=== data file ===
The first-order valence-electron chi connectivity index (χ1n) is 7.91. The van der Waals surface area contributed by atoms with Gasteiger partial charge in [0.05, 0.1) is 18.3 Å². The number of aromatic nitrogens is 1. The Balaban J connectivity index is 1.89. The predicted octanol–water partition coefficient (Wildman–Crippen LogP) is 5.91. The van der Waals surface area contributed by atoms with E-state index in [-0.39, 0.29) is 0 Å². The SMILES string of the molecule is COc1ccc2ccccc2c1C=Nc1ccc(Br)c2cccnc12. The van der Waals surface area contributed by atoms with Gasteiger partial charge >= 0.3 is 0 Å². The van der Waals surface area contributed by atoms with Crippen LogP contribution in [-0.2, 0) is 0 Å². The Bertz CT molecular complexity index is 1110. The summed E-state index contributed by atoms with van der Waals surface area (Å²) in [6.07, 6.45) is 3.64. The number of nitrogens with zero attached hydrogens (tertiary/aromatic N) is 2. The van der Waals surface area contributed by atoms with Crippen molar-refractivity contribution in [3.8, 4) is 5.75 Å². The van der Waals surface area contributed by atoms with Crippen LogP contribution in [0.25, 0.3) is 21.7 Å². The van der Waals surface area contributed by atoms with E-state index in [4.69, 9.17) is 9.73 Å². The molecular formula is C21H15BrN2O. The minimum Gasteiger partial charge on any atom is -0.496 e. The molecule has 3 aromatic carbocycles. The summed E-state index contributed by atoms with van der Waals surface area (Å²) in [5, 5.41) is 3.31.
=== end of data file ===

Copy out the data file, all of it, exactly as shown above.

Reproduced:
The first-order valence-electron chi connectivity index (χ1n) is 7.91. The van der Waals surface area contributed by atoms with Gasteiger partial charge in [0.05, 0.1) is 18.3 Å². The number of aromatic nitrogens is 1. The Balaban J connectivity index is 1.89. The predicted octanol–water partition coefficient (Wildman–Crippen LogP) is 5.91. The van der Waals surface area contributed by atoms with E-state index in [-0.39, 0.29) is 0 Å². The SMILES string of the molecule is COc1ccc2ccccc2c1C=Nc1ccc(Br)c2cccnc12. The van der Waals surface area contributed by atoms with Gasteiger partial charge >= 0.3 is 0 Å². The van der Waals surface area contributed by atoms with Crippen LogP contribution in [-0.2, 0) is 0 Å². The Bertz CT molecular complexity index is 1110. The summed E-state index contributed by atoms with van der Waals surface area (Å²) in [6.07, 6.45) is 3.64. The number of nitrogens with zero attached hydrogens (tertiary/aromatic N) is 2. The van der Waals surface area contributed by atoms with Crippen molar-refractivity contribution in [3.8, 4) is 5.75 Å². The van der Waals surface area contributed by atoms with Crippen LogP contribution in [0.25, 0.3) is 21.7 Å². The van der Waals surface area contributed by atoms with E-state index in [4.69, 9.17) is 9.73 Å². The molecular formula is C21H15BrN2O. The minimum Gasteiger partial charge on any atom is -0.496 e. The molecule has 3 aromatic carbocycles. The summed E-state index contributed by atoms with van der Waals surface area (Å²) in [5, 5.41) is 3.31.